Stars: Keanu Reeves, Renee Zellweger, Gugu Mbatha-Raw, Gabriel Basso, Jim Belushi
Writer: Rafael Jackson
Director: Courtney Hunt
Distributor: Lionsgate Premiere
Release Date: October 21, 2016
THE WHOLE TRUTH has a set-up that seems like it ought to make a perfectly good movie, or even a miniseries – lawyer defending a minor being tried as an adult for an act of patricide. However, the slow pacing, digressions that go nowhere and multiplying implausible details act against the movie’s best interests.
Keanu Reeves plays Richard Ramsey, a Southern lawyer who narrates the film in what seems like an effort to provide some kind of novelistic flair. Ramsey is defending Mike Lassiter (Gabriel Basso), a minor charged with first-degree murder in the death of his father, Boone Lassiter (Jim Belushi). Mike won’t talk to Ramsey – or speak at all, for that matter.
Director Courtney Hunt and writer Rafael Jackson try for atmosphere and suspense, but the more we find out about what’s actually going on, the more unlikely it all seems. For a courtroom drama where we’re meant to worry about the defense, we get a prosecutor who barely registers. There’s a subplot with Ramsey’s second chair Janelle (Gugu Mbatha-Raw), who gets a back story that requires a lot of exposition and doesn’t move the story forward. The characters have history, but no psychological depth. It’s hard to know what we’re meant to care about.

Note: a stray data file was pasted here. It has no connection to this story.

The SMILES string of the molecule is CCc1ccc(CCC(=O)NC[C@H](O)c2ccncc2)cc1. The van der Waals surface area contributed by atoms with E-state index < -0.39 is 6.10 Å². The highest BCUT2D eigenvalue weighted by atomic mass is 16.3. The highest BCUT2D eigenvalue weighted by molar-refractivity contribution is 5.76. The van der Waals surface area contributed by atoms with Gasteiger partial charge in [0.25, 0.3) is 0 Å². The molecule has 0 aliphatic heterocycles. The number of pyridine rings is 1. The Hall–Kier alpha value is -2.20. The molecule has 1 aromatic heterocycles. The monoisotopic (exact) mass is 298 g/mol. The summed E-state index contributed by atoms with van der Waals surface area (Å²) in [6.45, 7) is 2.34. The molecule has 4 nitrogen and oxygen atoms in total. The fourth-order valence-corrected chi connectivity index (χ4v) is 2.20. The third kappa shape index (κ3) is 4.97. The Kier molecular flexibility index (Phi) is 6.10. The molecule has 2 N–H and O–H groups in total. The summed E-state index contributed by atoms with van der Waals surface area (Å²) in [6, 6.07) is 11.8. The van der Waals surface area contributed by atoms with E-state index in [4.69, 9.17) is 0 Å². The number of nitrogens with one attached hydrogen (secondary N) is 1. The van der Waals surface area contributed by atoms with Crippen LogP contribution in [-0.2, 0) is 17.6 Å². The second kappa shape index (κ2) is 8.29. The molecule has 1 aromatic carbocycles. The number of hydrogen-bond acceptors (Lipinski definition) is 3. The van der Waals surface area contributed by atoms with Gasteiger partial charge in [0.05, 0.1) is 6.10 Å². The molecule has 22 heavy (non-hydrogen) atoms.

The filmmakers seem to be going for a RASHOMON effect, where multiple points of view provide multiple explanations, and where we come into a scene dictates how we see it. This could work, except that it’s very hard to avoid guessing one major twist right away. The revelations we finally get make less sense the more we think about them.
Additionally, THE WHOLE TRUTH looks a little low-rent. Independent filmmaking on a budget is always to be applauded – to get something from concept to distribution is a Herculean effort – and this is well-made as far as it goes. Still, after awhile, it feels like we’re stuck in the courtroom for long periods of time less because this is where the action is and more because this is the primary set. There aren’t too many attempts to open things up and give us a sense of community or atmosphere. At the same time, we don’t feel particularly claustrophobic, either – there’s no emphasis on anybody being trapped.
Reeves portrays Ramsey as keeping things close to the vest, with the result that the character isn’t particularly colorful. While a livelier lead wouldn’t have helped with credibility, it might have made things a little more fun. Renee Zellweger provides troubled distress well enough. Basso does a reasonably good job with a very difficult role, and Mbatha-Raw conveys the frustration and doubt her character experiences. Belushi’s Boone is perhaps the most compelling character on view; he’s a jerk, but he’s a lively jerk.
We can tell the kind of movie THE WHOLE TRUTH wants to be – Southern noir, full of cynicism and sorrow. Here, ambition outstrips achievement.
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Article: Movie Review: THE WHOLE TRUTH